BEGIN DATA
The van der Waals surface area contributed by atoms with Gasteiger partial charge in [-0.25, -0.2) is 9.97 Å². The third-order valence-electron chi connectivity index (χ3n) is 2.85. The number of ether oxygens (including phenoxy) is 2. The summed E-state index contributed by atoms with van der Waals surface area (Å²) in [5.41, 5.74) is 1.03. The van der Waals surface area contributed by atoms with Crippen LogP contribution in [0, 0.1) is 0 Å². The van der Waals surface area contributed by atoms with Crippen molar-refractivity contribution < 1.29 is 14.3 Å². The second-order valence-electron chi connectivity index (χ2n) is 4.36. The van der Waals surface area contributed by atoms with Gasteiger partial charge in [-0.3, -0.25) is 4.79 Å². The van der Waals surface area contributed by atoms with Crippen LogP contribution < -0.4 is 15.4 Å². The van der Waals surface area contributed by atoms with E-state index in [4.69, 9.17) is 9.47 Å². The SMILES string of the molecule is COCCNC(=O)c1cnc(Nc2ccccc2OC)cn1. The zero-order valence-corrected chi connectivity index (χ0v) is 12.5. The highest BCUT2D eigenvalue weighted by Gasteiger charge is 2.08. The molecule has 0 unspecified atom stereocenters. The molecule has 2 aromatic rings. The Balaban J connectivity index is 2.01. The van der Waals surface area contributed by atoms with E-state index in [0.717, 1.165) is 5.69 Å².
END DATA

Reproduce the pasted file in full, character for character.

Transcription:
The van der Waals surface area contributed by atoms with Gasteiger partial charge in [-0.25, -0.2) is 9.97 Å². The third-order valence-electron chi connectivity index (χ3n) is 2.85. The number of ether oxygens (including phenoxy) is 2. The summed E-state index contributed by atoms with van der Waals surface area (Å²) in [5.41, 5.74) is 1.03. The van der Waals surface area contributed by atoms with Crippen LogP contribution in [0, 0.1) is 0 Å². The van der Waals surface area contributed by atoms with Crippen molar-refractivity contribution < 1.29 is 14.3 Å². The second-order valence-electron chi connectivity index (χ2n) is 4.36. The van der Waals surface area contributed by atoms with Gasteiger partial charge in [-0.3, -0.25) is 4.79 Å². The van der Waals surface area contributed by atoms with Crippen LogP contribution < -0.4 is 15.4 Å². The van der Waals surface area contributed by atoms with E-state index in [4.69, 9.17) is 9.47 Å². The SMILES string of the molecule is COCCNC(=O)c1cnc(Nc2ccccc2OC)cn1. The zero-order valence-corrected chi connectivity index (χ0v) is 12.5. The highest BCUT2D eigenvalue weighted by Gasteiger charge is 2.08. The molecule has 0 unspecified atom stereocenters. The molecule has 2 aromatic rings. The Balaban J connectivity index is 2.01. The van der Waals surface area contributed by atoms with E-state index in [0.717, 1.165) is 5.69 Å².